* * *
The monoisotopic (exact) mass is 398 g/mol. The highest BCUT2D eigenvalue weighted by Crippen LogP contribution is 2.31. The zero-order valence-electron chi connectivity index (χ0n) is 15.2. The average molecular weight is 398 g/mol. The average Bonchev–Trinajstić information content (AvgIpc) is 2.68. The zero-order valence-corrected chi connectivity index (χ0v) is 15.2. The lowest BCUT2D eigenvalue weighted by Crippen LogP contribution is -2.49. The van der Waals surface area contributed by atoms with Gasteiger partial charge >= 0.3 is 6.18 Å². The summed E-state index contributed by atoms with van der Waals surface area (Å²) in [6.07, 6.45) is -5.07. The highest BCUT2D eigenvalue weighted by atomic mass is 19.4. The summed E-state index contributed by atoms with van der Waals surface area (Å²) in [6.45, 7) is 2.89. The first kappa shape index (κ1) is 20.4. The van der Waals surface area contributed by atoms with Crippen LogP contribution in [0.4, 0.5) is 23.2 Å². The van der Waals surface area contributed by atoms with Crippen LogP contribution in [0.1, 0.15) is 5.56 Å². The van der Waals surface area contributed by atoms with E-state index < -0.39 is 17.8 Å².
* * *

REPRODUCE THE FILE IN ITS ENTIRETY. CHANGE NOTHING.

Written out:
The monoisotopic (exact) mass is 398 g/mol. The highest BCUT2D eigenvalue weighted by Crippen LogP contribution is 2.31. The zero-order valence-electron chi connectivity index (χ0n) is 15.2. The average molecular weight is 398 g/mol. The average Bonchev–Trinajstić information content (AvgIpc) is 2.68. The zero-order valence-corrected chi connectivity index (χ0v) is 15.2. The lowest BCUT2D eigenvalue weighted by Crippen LogP contribution is -2.49. The van der Waals surface area contributed by atoms with Gasteiger partial charge >= 0.3 is 6.18 Å². The summed E-state index contributed by atoms with van der Waals surface area (Å²) in [6.07, 6.45) is -5.07. The highest BCUT2D eigenvalue weighted by atomic mass is 19.4. The summed E-state index contributed by atoms with van der Waals surface area (Å²) in [6.45, 7) is 2.89. The first kappa shape index (κ1) is 20.4. The van der Waals surface area contributed by atoms with Crippen LogP contribution in [0.4, 0.5) is 23.2 Å². The van der Waals surface area contributed by atoms with Crippen LogP contribution in [0.1, 0.15) is 5.56 Å². The van der Waals surface area contributed by atoms with E-state index < -0.39 is 17.8 Å².